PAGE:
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Uncovering Uber Driver App Flaws After Driver Shortage Reckoning
While driving, Khosrowshahi found the driver signup experience frustrating and “clunky.” He learned that Uber wouldn’t clearly tell him when he was picking up two orders in one restaurant. He discovered that when he accepted a new delivery job, the app sent him to the new location even though he hadn’t completed his current order. And, as he drove, Khosrowshahi experienced a still-unsolved practice called tip-baiting, where customers write in big tips to expedite delivery and then reduce them once they have their food.
An Uber spokesperson told me that the company had dedicated more resources to its driver app, and Khosrowshahi’s driving was part of an effort to improve. “As a company we were unfortunately more focused on the rider app than the driver app, until the post-pandemic driver shortage led to a reckoning and company-wide shift, which included increased on-the-ground attention from folks who didn't already work on the driver app everyday,” the spokesperson said.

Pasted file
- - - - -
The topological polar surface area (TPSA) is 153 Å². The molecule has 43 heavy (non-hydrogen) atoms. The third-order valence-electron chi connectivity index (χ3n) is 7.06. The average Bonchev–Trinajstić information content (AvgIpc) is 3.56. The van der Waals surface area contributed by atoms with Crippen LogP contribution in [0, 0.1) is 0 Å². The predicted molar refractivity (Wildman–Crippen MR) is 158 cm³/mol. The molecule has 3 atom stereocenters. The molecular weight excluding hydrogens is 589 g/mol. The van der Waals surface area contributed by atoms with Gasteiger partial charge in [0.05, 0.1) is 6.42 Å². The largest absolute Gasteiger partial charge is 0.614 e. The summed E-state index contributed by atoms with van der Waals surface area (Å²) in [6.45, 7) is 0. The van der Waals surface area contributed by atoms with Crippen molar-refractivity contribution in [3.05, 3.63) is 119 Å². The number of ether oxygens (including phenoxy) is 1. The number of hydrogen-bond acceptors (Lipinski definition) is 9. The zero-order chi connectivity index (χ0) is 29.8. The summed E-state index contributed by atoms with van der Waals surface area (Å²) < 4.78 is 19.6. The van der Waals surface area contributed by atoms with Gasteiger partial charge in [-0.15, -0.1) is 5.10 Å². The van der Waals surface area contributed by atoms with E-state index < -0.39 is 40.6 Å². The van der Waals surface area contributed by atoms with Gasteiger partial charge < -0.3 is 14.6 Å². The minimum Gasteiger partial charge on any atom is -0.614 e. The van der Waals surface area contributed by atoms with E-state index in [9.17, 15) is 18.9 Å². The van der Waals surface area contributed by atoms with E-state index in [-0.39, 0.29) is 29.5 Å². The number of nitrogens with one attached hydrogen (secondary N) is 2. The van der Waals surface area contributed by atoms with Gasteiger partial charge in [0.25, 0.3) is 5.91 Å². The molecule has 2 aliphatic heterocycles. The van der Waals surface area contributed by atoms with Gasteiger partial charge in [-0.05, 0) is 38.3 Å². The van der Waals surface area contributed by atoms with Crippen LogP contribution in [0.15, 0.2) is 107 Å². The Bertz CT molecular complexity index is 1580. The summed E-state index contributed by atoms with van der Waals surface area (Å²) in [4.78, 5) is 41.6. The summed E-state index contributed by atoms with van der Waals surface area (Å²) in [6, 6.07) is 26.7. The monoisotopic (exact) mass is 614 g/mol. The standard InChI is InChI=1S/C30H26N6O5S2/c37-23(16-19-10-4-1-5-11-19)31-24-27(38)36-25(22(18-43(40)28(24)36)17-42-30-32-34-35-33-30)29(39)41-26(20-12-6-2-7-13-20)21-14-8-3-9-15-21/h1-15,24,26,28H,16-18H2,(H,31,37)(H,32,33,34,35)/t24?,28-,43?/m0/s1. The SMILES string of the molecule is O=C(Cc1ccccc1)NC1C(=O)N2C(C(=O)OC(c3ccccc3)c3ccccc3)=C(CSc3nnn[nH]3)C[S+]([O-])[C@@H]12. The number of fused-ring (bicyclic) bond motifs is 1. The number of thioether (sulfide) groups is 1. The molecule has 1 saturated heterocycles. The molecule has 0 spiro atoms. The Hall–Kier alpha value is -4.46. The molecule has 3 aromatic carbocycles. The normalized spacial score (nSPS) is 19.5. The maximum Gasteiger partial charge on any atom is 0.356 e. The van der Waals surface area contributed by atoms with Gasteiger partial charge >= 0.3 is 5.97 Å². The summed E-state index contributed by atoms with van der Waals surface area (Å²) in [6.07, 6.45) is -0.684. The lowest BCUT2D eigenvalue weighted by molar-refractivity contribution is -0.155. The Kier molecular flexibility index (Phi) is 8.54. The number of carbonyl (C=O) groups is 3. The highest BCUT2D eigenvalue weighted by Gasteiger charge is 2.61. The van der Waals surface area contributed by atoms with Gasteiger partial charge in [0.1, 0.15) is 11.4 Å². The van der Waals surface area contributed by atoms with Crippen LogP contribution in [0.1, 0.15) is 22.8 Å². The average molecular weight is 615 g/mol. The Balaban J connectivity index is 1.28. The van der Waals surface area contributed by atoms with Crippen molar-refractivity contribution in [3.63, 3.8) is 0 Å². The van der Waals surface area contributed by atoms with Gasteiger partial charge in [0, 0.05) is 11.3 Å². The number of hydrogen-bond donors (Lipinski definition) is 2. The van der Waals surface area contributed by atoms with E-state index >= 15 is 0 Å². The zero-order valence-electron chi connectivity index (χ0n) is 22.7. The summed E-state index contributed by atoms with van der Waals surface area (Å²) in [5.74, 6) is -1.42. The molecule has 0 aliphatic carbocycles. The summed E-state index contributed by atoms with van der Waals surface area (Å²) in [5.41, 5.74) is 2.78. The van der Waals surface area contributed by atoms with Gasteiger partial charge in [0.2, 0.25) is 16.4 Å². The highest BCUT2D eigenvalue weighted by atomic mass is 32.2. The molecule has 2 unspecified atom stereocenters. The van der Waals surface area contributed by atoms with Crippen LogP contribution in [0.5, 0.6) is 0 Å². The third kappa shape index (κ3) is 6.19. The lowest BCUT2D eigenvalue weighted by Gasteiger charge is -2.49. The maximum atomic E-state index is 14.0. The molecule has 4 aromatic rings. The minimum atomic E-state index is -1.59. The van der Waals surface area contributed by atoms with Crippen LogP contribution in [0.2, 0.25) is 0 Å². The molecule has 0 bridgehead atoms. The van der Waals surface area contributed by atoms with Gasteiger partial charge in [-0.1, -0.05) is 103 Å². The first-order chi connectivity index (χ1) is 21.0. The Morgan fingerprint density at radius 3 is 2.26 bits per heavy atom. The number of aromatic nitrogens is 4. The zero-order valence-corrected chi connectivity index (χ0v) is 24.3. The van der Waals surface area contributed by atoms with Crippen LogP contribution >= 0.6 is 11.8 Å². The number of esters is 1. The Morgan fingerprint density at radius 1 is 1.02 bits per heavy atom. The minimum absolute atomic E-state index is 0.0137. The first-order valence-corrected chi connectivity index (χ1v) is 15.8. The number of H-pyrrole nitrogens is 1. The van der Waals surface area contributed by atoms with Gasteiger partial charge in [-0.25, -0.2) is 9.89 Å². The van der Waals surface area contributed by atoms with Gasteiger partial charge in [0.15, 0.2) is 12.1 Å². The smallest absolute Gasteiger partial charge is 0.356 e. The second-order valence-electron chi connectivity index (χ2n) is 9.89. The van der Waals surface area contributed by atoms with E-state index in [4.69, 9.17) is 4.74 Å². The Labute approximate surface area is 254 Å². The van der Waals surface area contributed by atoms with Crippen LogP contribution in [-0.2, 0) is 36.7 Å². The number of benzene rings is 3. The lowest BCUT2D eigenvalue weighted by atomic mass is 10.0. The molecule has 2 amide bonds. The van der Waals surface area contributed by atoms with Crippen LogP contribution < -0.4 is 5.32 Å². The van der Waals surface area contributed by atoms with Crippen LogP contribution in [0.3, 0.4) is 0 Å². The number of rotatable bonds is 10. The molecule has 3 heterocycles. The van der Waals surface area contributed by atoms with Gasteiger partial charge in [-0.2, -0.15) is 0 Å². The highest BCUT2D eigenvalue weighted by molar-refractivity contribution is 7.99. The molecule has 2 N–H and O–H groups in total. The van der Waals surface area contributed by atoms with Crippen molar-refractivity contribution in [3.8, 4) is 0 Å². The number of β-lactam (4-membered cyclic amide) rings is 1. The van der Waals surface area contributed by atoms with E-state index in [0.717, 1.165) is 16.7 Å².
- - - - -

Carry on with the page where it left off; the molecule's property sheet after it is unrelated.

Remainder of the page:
“To illustrate that further, there are now four times as many Uber employees driving or delivering than there were before the pandemic.”
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Uber Shifts Focus to Driver Satisfaction Amid Tightening Finances